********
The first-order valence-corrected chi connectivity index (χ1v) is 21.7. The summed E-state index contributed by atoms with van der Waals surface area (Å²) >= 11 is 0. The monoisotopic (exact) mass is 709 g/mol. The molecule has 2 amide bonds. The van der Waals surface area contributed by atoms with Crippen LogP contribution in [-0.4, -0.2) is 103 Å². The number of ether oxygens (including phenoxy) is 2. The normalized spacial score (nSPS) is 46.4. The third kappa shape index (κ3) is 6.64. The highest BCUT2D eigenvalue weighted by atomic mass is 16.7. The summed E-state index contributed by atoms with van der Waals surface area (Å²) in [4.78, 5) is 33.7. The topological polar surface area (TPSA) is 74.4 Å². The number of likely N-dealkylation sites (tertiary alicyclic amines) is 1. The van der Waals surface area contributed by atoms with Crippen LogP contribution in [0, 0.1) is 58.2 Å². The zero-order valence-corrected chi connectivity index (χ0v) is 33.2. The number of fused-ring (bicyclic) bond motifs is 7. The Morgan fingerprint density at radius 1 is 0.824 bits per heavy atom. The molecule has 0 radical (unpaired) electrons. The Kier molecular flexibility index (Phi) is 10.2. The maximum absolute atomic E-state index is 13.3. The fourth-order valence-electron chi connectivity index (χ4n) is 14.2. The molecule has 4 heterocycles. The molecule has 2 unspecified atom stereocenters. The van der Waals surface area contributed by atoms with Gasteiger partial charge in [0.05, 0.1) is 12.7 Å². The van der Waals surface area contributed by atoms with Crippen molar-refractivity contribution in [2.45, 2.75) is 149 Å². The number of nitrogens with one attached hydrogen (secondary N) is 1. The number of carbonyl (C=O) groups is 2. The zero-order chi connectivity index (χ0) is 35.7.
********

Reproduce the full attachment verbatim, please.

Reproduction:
The first-order valence-corrected chi connectivity index (χ1v) is 21.7. The summed E-state index contributed by atoms with van der Waals surface area (Å²) >= 11 is 0. The monoisotopic (exact) mass is 709 g/mol. The molecule has 2 amide bonds. The van der Waals surface area contributed by atoms with Crippen LogP contribution in [-0.4, -0.2) is 103 Å². The number of ether oxygens (including phenoxy) is 2. The normalized spacial score (nSPS) is 46.4. The third kappa shape index (κ3) is 6.64. The highest BCUT2D eigenvalue weighted by atomic mass is 16.7. The summed E-state index contributed by atoms with van der Waals surface area (Å²) in [4.78, 5) is 33.7. The topological polar surface area (TPSA) is 74.4 Å². The number of likely N-dealkylation sites (tertiary alicyclic amines) is 1. The van der Waals surface area contributed by atoms with Crippen LogP contribution in [0, 0.1) is 58.2 Å². The zero-order valence-corrected chi connectivity index (χ0v) is 33.2. The number of fused-ring (bicyclic) bond motifs is 7. The Morgan fingerprint density at radius 1 is 0.824 bits per heavy atom. The molecule has 0 radical (unpaired) electrons. The Kier molecular flexibility index (Phi) is 10.2. The maximum absolute atomic E-state index is 13.3. The fourth-order valence-electron chi connectivity index (χ4n) is 14.2. The molecule has 4 heterocycles. The molecule has 2 unspecified atom stereocenters. The van der Waals surface area contributed by atoms with Gasteiger partial charge in [0.05, 0.1) is 12.7 Å². The van der Waals surface area contributed by atoms with Crippen molar-refractivity contribution in [2.45, 2.75) is 149 Å². The number of nitrogens with one attached hydrogen (secondary N) is 1. The number of carbonyl (C=O) groups is 2. The zero-order chi connectivity index (χ0) is 35.7.